A larger utility knife with bone handlescales. The decorations served both to enhance the grip on the handle and to increase it's esthetic appeal. The curved blade indicates a drawknife. The original bladetype was found in a first century context in Germany. Manning 7a.
This knife, made to be worn on a belt, has a straight spine and a bone handle. The eye was punched hot and drawn to shape by using punches of increasing size.
A Late Roman knife, the original of which was found in the large Late Roman cemetery at Donderberg, Rhenen, Netherlands. In the Late Roman period, knife blades become wider and often have a plate at the end of the tang. The tang runs all the way through the handle, which in this case is a piece of antler.
Another Late Roman knife, the original of which was found in the large Late Roman cemetery at Donderberg, Rhenen, Netherlands. The tang runs all the way through the boxwood handle. Boxwood was much loved by the Romans, they also used it to make swordgrips.
Late Roman knife, the original of which was also found in the large Late Roman cemetery at Donderberg, Rhenen, Netherlands. This time, yew was used for the handle. Because of its evergreen appearance and the fact that it will sprout new shoots from the bare stem, yew was considered the tree of eternal life and held sacred.
The original of this knife was found at Augsburg, where quite a few larger knives were recovered. This one is over 30 centimeters overall. The gripplates are made of horn, the shape is exacly as the original, down to the T shaped lugs at the end of the knife, creating an integral buttplate, which is quite unusual in Roman knives.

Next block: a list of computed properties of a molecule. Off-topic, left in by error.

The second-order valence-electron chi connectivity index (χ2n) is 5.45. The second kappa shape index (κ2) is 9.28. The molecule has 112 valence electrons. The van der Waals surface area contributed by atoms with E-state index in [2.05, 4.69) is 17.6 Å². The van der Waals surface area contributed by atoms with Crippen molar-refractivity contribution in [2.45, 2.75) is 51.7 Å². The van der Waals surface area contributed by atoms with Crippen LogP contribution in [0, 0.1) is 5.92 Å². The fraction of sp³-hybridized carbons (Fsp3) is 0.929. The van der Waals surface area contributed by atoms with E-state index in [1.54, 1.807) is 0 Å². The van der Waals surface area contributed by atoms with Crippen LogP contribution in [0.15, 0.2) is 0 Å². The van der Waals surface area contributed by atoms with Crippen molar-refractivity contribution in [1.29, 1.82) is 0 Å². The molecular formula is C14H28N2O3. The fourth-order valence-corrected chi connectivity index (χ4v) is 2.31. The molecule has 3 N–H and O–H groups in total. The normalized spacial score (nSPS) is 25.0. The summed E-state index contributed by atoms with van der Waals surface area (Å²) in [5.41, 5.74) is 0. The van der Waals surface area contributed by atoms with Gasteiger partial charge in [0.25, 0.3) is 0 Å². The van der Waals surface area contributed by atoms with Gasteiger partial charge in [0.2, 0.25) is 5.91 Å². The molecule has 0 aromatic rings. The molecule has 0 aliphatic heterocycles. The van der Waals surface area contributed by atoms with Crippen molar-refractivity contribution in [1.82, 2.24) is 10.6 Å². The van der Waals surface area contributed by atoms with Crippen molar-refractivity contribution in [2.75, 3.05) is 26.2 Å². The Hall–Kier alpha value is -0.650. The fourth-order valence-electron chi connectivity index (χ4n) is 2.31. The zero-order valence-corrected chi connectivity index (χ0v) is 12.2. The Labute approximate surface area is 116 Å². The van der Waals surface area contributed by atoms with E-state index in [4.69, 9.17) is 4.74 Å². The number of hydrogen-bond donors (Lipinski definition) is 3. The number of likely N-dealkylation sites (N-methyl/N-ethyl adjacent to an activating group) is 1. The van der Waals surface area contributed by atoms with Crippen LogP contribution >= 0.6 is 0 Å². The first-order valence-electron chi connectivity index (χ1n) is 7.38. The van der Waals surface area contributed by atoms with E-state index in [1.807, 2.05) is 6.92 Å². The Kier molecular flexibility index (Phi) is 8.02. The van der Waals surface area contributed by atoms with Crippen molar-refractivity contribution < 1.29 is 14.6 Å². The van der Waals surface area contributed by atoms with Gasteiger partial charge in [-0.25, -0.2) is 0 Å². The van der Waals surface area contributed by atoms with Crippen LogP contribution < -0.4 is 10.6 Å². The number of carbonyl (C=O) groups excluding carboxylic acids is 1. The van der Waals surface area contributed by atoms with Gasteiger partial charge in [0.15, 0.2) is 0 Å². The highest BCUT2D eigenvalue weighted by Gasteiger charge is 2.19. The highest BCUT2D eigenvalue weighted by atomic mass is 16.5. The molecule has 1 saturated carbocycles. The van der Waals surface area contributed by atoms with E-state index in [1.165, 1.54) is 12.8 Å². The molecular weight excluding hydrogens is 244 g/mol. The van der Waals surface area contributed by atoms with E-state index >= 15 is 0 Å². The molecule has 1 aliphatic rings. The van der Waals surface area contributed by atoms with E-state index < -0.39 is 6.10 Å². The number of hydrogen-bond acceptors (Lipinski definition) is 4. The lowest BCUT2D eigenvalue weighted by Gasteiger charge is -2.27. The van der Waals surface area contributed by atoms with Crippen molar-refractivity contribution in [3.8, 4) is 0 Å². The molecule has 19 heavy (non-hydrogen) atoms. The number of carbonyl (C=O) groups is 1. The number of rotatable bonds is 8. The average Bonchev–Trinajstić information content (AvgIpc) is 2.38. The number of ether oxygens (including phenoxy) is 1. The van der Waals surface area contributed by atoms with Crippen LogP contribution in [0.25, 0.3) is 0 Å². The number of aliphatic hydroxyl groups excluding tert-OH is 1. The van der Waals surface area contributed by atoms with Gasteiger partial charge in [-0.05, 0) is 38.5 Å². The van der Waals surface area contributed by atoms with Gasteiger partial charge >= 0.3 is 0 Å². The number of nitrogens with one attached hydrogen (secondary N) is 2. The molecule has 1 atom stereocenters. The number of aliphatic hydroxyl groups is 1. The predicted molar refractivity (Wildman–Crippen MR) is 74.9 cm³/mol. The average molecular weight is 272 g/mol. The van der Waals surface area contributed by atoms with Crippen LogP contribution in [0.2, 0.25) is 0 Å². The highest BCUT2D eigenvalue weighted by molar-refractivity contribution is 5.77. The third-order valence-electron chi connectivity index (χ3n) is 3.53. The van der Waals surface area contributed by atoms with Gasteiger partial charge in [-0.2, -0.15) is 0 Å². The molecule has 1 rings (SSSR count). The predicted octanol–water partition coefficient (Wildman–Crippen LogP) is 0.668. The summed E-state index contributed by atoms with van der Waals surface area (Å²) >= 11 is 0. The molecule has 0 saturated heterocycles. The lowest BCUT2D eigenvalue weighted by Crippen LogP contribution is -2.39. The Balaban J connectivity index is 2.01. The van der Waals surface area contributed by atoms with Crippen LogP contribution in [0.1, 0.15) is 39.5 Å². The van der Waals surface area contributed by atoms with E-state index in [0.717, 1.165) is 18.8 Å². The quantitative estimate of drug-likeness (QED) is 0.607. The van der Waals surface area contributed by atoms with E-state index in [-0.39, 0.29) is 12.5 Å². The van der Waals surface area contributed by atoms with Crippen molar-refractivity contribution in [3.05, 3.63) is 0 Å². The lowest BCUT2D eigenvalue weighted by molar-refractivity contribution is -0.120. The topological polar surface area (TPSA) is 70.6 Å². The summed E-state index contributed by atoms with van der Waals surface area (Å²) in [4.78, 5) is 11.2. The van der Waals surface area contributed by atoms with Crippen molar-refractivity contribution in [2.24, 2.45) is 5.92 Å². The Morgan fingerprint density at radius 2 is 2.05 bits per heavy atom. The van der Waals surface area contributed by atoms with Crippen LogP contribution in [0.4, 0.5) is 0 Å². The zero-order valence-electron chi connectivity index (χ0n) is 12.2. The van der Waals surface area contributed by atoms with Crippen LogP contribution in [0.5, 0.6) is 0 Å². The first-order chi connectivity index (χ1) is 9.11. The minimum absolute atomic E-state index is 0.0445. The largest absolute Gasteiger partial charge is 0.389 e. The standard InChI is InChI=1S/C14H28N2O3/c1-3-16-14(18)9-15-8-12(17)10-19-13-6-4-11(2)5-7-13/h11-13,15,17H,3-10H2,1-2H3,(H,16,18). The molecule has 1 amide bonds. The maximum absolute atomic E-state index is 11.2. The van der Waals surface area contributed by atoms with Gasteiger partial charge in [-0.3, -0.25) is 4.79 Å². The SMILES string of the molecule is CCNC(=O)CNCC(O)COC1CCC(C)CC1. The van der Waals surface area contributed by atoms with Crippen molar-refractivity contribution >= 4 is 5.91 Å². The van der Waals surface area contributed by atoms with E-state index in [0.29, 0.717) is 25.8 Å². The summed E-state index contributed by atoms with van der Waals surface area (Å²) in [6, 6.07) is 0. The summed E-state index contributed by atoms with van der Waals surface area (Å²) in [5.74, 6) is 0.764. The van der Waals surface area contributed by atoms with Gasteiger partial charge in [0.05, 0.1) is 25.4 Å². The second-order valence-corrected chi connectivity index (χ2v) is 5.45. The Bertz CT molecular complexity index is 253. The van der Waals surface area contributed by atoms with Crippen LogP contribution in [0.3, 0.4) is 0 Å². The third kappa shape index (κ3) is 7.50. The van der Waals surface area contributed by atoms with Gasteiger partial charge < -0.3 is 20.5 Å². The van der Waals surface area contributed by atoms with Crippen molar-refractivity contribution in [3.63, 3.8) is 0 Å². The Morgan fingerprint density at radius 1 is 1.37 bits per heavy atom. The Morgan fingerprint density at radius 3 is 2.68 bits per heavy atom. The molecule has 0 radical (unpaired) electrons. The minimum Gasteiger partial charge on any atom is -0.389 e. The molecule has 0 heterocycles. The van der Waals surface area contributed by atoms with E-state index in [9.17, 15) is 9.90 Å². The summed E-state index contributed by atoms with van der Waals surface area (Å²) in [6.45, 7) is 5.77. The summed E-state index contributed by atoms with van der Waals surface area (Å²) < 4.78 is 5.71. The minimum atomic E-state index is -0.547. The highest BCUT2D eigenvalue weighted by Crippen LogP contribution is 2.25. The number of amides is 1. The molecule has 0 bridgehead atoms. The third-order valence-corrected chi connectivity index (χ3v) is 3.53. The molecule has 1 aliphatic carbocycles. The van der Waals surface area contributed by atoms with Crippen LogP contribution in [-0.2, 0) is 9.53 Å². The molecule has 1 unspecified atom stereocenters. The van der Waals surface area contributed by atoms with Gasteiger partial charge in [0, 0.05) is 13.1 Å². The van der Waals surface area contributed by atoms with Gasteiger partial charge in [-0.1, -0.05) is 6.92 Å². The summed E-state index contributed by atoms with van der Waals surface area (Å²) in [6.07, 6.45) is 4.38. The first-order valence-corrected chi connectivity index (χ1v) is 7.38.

Another type of knife found at Augsburg, this time with boxwood handle scales and bronze rivits. Here also the handle ends in an integral buttcap. Length is about 20 centimeters.
Utility knife with a pointy tang. This knife is fitted with a solid horn handle and could be a mordern knife by the looks of it. The original is also from Augsburg, but the type 11a found in many other first and second century Roman locations.
Two personal knives with scabbards. Little is known about the Roman scabbards of the first centuries. However, there have been a few scattered finds indicating the scabbard was made from a single piece of leather, stitched or held together by an interwoven leather thong and with a carrying strap. The beltstrap common today did not appear untill after Medieval times.
Late Roman knife with oak handle based on a find from Illerup Adal. Blade is 26 cm, overall length is 40 cm. The oak is black from being submerged in water, it dates from 1095 AD. The sheath is based on a reconstruction of an original in a Nordic museum, also found at Illerup. The ring and chape are of iron.